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Thursday, Oct. 12, 2017, 11:00 AM
by Meredith Jackson
When a virus or bacteria comes calling, protein “sensors” in your cells can detect the invader’s DNA and activate inflammatory responses to prevent infection. One such sensor is cGAS (cyclic GMP-AMP synthase).
Normally, cGAS is an asset – something you definitely want to be working for you. However, abnormal responses to intracellular DNA can lead to hyper-inflammatory or autoimmune disorders such as lupus. Turning cGAS off may actually help treat this disease.
Manuel Ascano Jr., Ph.D., and colleagues now report the discovery of a class of compounds that can inhibit cGAS. One “chemically improved” compound, RU.521, showed potent and selective inhibition of cGAS activity and lowered inflammatory signaling molecules in immune cells in a mouse model of an autoimmune disease.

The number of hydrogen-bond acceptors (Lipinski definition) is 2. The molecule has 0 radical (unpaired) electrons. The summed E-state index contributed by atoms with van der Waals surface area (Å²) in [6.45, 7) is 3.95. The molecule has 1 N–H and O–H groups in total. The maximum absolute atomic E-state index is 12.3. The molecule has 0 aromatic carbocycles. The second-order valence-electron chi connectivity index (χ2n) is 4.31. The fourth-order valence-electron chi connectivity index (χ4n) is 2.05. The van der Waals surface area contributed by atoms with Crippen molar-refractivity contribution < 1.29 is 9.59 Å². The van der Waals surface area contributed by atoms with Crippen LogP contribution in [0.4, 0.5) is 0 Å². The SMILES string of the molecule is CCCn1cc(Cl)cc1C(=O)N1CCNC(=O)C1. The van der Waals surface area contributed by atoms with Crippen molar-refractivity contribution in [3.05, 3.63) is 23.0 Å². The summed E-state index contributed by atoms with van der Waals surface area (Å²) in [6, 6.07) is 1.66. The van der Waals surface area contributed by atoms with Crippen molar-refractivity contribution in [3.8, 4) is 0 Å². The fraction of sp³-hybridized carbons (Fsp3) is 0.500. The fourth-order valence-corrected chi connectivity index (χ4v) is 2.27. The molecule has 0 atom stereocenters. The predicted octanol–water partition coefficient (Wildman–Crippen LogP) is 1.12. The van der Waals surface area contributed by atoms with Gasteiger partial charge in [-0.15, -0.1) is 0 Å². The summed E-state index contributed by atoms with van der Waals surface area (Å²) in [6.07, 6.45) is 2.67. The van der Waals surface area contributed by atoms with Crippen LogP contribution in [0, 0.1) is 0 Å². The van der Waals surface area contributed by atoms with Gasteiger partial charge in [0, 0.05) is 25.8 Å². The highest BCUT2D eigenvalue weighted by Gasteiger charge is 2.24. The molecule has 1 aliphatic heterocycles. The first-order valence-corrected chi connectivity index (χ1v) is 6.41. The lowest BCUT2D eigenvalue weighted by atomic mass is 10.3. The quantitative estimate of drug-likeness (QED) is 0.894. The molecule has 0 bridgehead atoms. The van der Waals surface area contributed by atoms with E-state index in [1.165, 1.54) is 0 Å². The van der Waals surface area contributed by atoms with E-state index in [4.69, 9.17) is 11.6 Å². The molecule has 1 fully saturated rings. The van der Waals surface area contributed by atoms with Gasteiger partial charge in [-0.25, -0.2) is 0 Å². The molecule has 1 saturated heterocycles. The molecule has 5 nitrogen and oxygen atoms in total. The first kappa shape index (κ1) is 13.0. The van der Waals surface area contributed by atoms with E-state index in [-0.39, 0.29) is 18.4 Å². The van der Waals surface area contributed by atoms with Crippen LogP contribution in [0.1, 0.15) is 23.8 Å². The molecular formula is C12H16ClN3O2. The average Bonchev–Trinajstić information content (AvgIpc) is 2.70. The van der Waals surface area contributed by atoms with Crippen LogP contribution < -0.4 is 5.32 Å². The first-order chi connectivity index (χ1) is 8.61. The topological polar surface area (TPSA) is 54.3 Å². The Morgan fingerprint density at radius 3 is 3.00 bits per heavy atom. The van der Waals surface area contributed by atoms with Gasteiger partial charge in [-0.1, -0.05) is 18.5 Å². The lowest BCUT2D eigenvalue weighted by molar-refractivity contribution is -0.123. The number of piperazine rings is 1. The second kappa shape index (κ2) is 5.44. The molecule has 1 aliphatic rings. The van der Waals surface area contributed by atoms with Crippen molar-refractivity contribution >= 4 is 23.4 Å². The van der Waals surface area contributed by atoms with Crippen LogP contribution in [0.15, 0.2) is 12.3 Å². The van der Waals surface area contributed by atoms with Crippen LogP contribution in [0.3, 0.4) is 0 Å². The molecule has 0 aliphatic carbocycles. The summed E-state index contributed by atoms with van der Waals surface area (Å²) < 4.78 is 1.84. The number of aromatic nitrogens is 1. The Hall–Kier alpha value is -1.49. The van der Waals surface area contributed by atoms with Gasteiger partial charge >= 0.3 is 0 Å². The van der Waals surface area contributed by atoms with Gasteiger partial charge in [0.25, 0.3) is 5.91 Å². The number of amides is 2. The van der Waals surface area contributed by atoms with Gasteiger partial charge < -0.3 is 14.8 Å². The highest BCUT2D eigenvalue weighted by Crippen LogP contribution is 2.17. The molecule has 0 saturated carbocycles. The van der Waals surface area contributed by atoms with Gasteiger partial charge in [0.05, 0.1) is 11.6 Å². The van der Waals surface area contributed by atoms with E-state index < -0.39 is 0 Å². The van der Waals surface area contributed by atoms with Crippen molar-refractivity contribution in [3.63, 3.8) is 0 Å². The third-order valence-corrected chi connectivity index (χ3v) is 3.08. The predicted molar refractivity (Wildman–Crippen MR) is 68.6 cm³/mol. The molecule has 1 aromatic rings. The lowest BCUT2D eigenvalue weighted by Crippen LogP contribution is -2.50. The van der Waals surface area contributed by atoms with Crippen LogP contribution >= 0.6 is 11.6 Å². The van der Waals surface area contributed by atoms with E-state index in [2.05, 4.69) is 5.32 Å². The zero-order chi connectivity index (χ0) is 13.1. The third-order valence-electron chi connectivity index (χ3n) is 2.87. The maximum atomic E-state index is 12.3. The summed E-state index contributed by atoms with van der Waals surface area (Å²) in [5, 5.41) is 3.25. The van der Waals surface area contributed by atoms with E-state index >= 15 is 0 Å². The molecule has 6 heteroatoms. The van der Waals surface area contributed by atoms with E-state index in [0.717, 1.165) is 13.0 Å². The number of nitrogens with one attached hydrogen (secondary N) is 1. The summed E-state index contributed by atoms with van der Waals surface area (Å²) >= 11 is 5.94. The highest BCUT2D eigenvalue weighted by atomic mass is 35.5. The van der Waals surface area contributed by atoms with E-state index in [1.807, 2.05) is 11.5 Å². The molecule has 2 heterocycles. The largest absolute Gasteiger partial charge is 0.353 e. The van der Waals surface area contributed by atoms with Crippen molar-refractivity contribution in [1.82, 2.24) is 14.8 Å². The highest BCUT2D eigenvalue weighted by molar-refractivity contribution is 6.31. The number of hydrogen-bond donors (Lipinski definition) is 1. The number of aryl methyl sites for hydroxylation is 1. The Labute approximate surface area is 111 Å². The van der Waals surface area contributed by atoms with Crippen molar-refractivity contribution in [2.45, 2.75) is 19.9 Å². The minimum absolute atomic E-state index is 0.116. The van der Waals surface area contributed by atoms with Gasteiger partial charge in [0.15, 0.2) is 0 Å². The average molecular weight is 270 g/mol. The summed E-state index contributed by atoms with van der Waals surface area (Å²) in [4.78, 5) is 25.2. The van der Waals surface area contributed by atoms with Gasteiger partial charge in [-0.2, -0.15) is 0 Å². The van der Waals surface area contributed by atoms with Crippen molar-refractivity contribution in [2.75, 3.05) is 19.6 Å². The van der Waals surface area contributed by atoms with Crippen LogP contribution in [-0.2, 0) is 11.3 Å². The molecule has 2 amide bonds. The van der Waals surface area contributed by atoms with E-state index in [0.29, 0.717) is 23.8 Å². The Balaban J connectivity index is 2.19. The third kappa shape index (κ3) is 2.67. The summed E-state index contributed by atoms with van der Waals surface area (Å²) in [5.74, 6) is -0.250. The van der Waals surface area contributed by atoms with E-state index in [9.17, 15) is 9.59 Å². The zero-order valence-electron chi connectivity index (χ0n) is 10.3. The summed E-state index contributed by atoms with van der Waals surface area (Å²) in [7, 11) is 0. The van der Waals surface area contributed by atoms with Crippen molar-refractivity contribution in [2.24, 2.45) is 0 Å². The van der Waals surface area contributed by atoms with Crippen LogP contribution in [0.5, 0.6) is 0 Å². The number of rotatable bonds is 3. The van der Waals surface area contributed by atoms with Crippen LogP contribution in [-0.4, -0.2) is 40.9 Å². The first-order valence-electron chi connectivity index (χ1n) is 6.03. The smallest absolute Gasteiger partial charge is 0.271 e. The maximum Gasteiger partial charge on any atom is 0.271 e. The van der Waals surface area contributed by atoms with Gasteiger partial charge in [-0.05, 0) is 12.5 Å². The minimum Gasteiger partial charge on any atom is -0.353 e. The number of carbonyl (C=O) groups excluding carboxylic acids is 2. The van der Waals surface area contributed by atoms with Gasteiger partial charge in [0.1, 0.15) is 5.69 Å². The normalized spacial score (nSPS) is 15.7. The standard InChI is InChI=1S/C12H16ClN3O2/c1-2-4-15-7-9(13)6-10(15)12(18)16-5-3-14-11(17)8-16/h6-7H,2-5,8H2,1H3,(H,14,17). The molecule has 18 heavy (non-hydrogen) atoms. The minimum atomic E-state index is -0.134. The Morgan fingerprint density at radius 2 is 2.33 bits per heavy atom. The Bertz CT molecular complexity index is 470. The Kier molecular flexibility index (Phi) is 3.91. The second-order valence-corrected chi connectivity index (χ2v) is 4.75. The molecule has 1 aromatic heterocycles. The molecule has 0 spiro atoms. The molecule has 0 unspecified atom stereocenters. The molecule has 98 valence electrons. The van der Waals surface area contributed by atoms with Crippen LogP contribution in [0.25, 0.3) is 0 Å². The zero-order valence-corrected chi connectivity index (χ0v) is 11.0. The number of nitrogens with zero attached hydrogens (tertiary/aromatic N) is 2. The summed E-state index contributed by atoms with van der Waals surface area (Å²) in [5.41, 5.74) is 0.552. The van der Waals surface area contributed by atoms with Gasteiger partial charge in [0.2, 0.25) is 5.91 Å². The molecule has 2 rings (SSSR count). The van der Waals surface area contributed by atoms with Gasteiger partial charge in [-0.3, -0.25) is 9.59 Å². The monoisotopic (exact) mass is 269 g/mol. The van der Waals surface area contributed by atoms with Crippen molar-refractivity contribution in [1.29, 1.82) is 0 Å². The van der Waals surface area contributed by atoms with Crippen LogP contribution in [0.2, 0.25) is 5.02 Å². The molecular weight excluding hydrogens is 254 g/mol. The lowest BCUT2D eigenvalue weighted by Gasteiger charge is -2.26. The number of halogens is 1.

Reporting Sept. 29 in the journal Nature Communications, the researchers concluded that RU.521 will help scientists learn more about the biological roles of cGAS and as a “molecular scaffold” may pave the way for development of future therapies for autoimmune disorders.
This research was supported in part by grants from the National Institutes of Health (GM119569, GM065086, GM104962, CA008748), the Vanderbilt University Department of Biochemistry, and Rockefeller University Robertson Therapeutic Development Funds.
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Health and Medicine, Reporter, Research Aliquots, autoimmune disease, Department of Biochemistry, immune response, inflammation, Manuel Ascano, Nature Communications, NCI, NIGMS, NIH, pathology microbiology and immunology, Reporter Oct 13 2017
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